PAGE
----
Starting all 30 games last year, Clark averaged 10.8 points and 5.9 assists per game and boasts the speed and energy to continue being a quality defender.
Also returning to the starting lineup will be senior forward Jay Huff. Huff looks to continue to do it all on both ends of the court. Huff notched many signature games last season — including a 10-block bonanza against Duke — and averaged 8.5 points, 6.2 rebounds and 2.0 blocks per game.
Along with Clark and Huff, the final sure-fire starter will be senior forward Sam Hauser. After redshirting last season, Virginia fans have been left on the edge of their seats awaiting Hauser’s debut in blue and orange. The Marquette transfer averaged an impressive 14.9 points, 7.2 rebounds and 2.4 assists per game during the 2018-2019 season — the last time he was on the floor — helping lead Marquette to a fifth-seed position in the NCAA tournament. Known for his stellar three-point shooting ability, Hauser used his redshirt season to fine-tune his defense in order to contribute as much as possible on both ends of the floor.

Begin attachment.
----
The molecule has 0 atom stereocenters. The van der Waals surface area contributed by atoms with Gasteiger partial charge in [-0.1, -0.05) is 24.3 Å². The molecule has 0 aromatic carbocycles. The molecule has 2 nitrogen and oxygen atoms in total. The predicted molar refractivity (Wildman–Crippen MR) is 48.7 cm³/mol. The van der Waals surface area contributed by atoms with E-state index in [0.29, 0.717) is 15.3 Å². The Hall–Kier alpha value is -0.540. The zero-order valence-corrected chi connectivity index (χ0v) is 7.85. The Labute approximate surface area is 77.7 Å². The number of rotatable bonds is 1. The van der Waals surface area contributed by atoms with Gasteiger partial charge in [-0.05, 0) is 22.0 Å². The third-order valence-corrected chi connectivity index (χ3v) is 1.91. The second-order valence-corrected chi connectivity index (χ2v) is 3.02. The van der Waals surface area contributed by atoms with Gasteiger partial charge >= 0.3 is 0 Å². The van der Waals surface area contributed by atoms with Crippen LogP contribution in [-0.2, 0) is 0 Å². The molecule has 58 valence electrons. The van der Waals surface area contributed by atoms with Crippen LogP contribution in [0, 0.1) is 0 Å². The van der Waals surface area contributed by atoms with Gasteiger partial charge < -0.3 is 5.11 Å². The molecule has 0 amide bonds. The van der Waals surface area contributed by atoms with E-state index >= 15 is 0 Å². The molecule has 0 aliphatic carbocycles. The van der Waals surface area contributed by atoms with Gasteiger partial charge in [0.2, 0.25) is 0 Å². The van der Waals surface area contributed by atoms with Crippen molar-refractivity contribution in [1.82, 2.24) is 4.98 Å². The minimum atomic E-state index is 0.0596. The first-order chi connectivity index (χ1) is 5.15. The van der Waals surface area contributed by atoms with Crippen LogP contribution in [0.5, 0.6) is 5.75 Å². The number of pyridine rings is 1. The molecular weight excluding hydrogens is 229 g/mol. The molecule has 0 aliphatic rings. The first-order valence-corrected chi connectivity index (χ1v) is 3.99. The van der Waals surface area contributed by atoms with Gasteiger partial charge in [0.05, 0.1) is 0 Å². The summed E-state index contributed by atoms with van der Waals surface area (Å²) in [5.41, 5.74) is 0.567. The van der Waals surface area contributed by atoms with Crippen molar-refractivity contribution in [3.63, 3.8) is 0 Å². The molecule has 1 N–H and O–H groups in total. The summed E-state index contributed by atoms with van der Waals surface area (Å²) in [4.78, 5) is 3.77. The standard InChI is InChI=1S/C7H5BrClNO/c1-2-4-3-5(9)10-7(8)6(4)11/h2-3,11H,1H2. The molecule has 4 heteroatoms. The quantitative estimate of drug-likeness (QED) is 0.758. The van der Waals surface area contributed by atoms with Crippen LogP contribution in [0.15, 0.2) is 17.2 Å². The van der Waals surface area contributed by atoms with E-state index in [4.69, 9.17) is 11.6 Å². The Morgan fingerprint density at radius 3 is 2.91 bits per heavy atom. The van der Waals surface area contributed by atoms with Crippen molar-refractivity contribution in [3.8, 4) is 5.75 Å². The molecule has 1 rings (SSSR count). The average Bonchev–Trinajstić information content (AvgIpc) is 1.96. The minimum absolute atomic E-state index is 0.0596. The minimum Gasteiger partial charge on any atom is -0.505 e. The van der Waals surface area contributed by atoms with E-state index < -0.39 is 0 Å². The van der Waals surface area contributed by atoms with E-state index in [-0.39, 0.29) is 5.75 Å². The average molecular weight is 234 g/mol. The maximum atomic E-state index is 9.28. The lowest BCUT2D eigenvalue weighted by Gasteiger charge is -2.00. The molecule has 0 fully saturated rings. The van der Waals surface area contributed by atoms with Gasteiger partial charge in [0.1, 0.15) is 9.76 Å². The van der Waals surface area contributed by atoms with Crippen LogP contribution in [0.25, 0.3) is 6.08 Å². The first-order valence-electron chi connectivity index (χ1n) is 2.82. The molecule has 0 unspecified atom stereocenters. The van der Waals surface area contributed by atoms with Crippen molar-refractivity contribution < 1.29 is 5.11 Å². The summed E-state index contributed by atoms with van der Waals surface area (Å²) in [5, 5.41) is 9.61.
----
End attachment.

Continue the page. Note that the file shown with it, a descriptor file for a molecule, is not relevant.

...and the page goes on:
With Clark, Huff and Hauser almost certainly slated to start, there are question marks for the remaining guard and forward slots.
At guard, there is a strong possibility that senior guard Tomas Woldetensae will have his number called to join the starting lineup. The Bologna, Italy native drew many eyes when he went 10-for-13 from the field and drilled seven three-pointers against Louisville back in February.
Woldetensae leading the team with 52 three-pointers and being a formidable starter in the backcourt beside Clark are just two additional reasons for him to be granted a starting role this time around as well.